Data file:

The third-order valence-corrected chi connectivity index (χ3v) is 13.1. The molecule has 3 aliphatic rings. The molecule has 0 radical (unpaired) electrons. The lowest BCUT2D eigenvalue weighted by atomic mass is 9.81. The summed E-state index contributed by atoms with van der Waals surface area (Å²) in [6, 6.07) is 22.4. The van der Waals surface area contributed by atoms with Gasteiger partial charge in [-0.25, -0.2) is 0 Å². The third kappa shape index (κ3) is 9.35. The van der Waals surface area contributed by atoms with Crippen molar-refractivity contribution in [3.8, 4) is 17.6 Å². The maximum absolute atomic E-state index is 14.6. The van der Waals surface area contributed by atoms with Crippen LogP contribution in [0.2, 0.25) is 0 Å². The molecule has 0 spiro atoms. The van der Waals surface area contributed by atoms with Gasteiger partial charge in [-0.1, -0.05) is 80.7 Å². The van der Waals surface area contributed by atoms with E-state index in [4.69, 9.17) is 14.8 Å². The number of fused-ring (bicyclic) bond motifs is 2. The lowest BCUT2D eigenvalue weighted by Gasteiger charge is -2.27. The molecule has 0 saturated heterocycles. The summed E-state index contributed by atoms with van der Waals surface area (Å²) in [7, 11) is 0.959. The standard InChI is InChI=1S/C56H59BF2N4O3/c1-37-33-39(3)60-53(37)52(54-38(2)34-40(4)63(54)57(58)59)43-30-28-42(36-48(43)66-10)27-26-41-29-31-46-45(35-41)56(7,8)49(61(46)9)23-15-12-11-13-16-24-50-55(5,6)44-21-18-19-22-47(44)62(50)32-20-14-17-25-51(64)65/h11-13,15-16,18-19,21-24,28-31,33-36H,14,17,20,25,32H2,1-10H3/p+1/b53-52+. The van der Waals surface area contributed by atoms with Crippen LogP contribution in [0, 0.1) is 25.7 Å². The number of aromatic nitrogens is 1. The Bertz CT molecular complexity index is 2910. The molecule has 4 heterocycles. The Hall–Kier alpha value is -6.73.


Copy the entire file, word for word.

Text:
The third-order valence-corrected chi connectivity index (χ3v) is 13.1. The molecule has 3 aliphatic rings. The molecule has 0 radical (unpaired) electrons. The lowest BCUT2D eigenvalue weighted by atomic mass is 9.81. The summed E-state index contributed by atoms with van der Waals surface area (Å²) in [6, 6.07) is 22.4. The van der Waals surface area contributed by atoms with Gasteiger partial charge in [-0.25, -0.2) is 0 Å². The third kappa shape index (κ3) is 9.35. The van der Waals surface area contributed by atoms with Crippen molar-refractivity contribution in [3.8, 4) is 17.6 Å². The maximum absolute atomic E-state index is 14.6. The van der Waals surface area contributed by atoms with Crippen LogP contribution in [0.2, 0.25) is 0 Å². The molecule has 0 spiro atoms. The van der Waals surface area contributed by atoms with Gasteiger partial charge in [-0.1, -0.05) is 80.7 Å². The van der Waals surface area contributed by atoms with E-state index in [4.69, 9.17) is 14.8 Å². The number of fused-ring (bicyclic) bond motifs is 2. The lowest BCUT2D eigenvalue weighted by Gasteiger charge is -2.27. The molecule has 0 saturated heterocycles. The summed E-state index contributed by atoms with van der Waals surface area (Å²) in [7, 11) is 0.959. The standard InChI is InChI=1S/C56H59BF2N4O3/c1-37-33-39(3)60-53(37)52(54-38(2)34-40(4)63(54)57(58)59)43-30-28-42(36-48(43)66-10)27-26-41-29-31-46-45(35-41)56(7,8)49(61(46)9)23-15-12-11-13-16-24-50-55(5,6)44-21-18-19-22-47(44)62(50)32-20-14-17-25-51(64)65/h11-13,15-16,18-19,21-24,28-31,33-36H,14,17,20,25,32H2,1-10H3/p+1/b53-52+. The van der Waals surface area contributed by atoms with Crippen LogP contribution in [0, 0.1) is 25.7 Å². The number of aromatic nitrogens is 1. The Bertz CT molecular complexity index is 2910. The molecule has 4 heterocycles. The Hall–Kier alpha value is -6.73.